holding that the failure to make specific findings in open court concerning the defendant's financial condition and prospects did not necessitate reversalSummary of this case from U.S. v. Lombardo
Heard January 4, 1993.
Decided February 8, 1993.
Robert B. Mann, with whom Mann Mitchell, Providence, RI, was on brief, for defendant, appellant.
Edwin J. Gale, First Asst. U.S. Atty., with whom Lincoln C. Almond, U.S. Atty., Providence, RI, was on brief, for the U.S.
Appeal from the United States District Court for the District of Rhode Island.
Before BREYER, Chief Judge, ALDRICH, Senior Circuit Judge, and SELYA, Circuit Judge.
We consider today a golconda of challenges mined by defendant-appellant Paul J. Savoie in a relentless effort to ameliorate a sentence imposed in the district court. Concluding, as we do, that appellant is digging in barren soil, we affirm the judgment below.
For several years, appellant led a double life. While serving as a policy adviser to the mayor of Pawtucket, Rhode Island, he was also part of a trio of high-ranking city officials who systematically exploited the public trust for personal profit. The other two members of the tarnished troika were the mayor, Brian Sarault, see United States v. Sarault, 975 F.2d 17 (1st Cir. 1992), and the acting public works director, Louis Simon. Because of the extensive range and reach of the triumvirate's illegal activities, we abjure any attempt to describe the plot at this juncture. We will, however, refer to certain relevant outrages in connection with our canvass of appellant's arguments on appeal.
Savoie eventually pleaded guilty to one count of racketeering, see 18 U.S.C. § 1962(c) (1988), and two counts of extortion, see 18 U.S.C. § 1951 (1988). At sentencing, the district court reviewed the presentence investigation report (PSI Report), appellant's objections thereto, and transcripts of grand jury testimony furnished by the government. Appellant chose to present no independent evidence (although he did rely on his description of the offense as related to the probation officer and incorporated in the PSI Report).
The other twenty-seven counts in the indictment, including numerous charges of attempted extortion, conspiracy to commit extortion, and receiving bribes, were dismissed by agreement at the time of sentencing.
For the most part, the district court adopted the PSI Report's suggested findings. The court calculated the guideline sentencing range (GSR) at 41-51 months (offense level 22/criminal history category I) and imposed an incarcerative sentence at the top of the range. The court also imposed a three-year term of supervised release, a $7,500 fine, a $150 special felony assessment, and 150 hours of community service. Finally, the court ordered Savoie to make restitution in the sum of $93,476.67. This appeal followed.
We have grouped appellant's myriad complaints under four headings. We discuss them sequentially.
A. The Role-in-the-Offense Adjustment.
The sentencing guidelines mandate a three-level upward adjustment if "the defendant was a manager or supervisor . . . and the criminal activity involved five or more participants or was otherwise extensive." U.S.S.G. § 3B1.1(b) (Nov. 1991). Appellant claims that the district court erred in relying on this proviso. In this case, the criminal activity was extensive enough to satisfy the guideline. The only cognizable question, then, is whether the sentencing court erred in determining that appellant was a manager or supervisor of the ring. Where, as here, the sentencing court's decision to apply a role-in-the-offense adjustment is factbound, we review the determination only for clear error. See United States v. Dietz, 950 F.2d 50, 52 (1st Cir. 1991); United States v. Diaz-Villafane, 874 F.2d 43, 48 (1st Cir.), cert. denied, 493 U.S. 862, 110 S.Ct. 177, 107 L.Ed.2d 133 (1989).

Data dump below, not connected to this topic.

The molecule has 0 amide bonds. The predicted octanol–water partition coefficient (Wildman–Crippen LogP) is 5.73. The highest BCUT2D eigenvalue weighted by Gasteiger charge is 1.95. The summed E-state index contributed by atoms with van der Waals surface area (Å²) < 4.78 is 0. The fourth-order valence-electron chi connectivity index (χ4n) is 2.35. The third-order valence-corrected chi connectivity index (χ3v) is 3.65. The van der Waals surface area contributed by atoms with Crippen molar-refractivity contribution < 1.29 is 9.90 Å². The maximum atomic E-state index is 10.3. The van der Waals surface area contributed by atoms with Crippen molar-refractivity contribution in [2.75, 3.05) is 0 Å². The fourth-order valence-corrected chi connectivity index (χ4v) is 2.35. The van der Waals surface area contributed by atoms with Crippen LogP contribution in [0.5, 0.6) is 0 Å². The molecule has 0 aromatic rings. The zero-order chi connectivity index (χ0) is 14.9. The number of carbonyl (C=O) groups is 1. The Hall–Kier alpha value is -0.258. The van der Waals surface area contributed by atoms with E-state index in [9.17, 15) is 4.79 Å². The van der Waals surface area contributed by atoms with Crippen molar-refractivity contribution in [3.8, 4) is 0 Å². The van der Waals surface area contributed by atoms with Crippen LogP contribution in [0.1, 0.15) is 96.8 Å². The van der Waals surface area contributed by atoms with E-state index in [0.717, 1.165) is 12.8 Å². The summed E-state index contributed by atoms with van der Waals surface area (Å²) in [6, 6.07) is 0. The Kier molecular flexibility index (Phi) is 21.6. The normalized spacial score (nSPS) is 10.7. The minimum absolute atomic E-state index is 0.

In making a role-in-the-offense determination, the sentencing court need not wear blinders but may look beyond the count of conviction to the whole of the defendant's relevant conduct. See United States v. Ruiz-Batista, 956 F.2d 351, 353 (1st Cir.), cert. denied, ___ U.S. ___, 113 S.Ct. 105, 121 L.Ed.2d 64 (1992); see also U.S.S.G. Ch. 3, Pt. B, intro. comment. Managerial status may attach if there is evidence that a defendant, in committing the crime, exercised control over, or was otherwise responsible for overseeing the activities of, at least one other person. See, e.g., United States v. Veilleux, 949 F.2d 522, 524 (1st Cir. 1991); United States v. Akitoye, 923 F.2d 221, 227 (1st Cir. 1991); United States v. Fuller, 897 F.2d 1217, 1220-21 (1st Cir. 1990). The evidence of such control need not be direct. See Diaz-Villafane, 874 F.2d at 48 (observing that felons are "unlikely to make much use of position descriptions or organizational charts"). Where numerous participants are involved, or the criminal activity is otherwise extensive, the court must often make hierarchical distinctions between those at the very top of the criminal enterprise (the organizers or leaders) and those who, while in positions of executive authority, are lower on the totem pole (the managers or supervisors). In making such fine distinctions, the indicia of executive status include such things as the defendant's role in recruiting accomplices, the degree and nature of the defendant's participation in planning and implementing the offense, the defendant's exercise of decisionmaking authority, and the defendant's level of remuneration relative to other participants (including the presence or absence of a claimed right to a share of the crime's fruits). See U.S.S.G. § 3B1.1, comment. (n. 3); see also United States v. Sostre, 967 F.2d 728, 733 (1st Cir. 1992); United States v. Panet-Collazo, 960 F.2d 256, 261 (1st Cir.), cert. denied, ___ U.S. ___, 113 S.Ct. 220, 121 L.Ed.2d 158 (1992).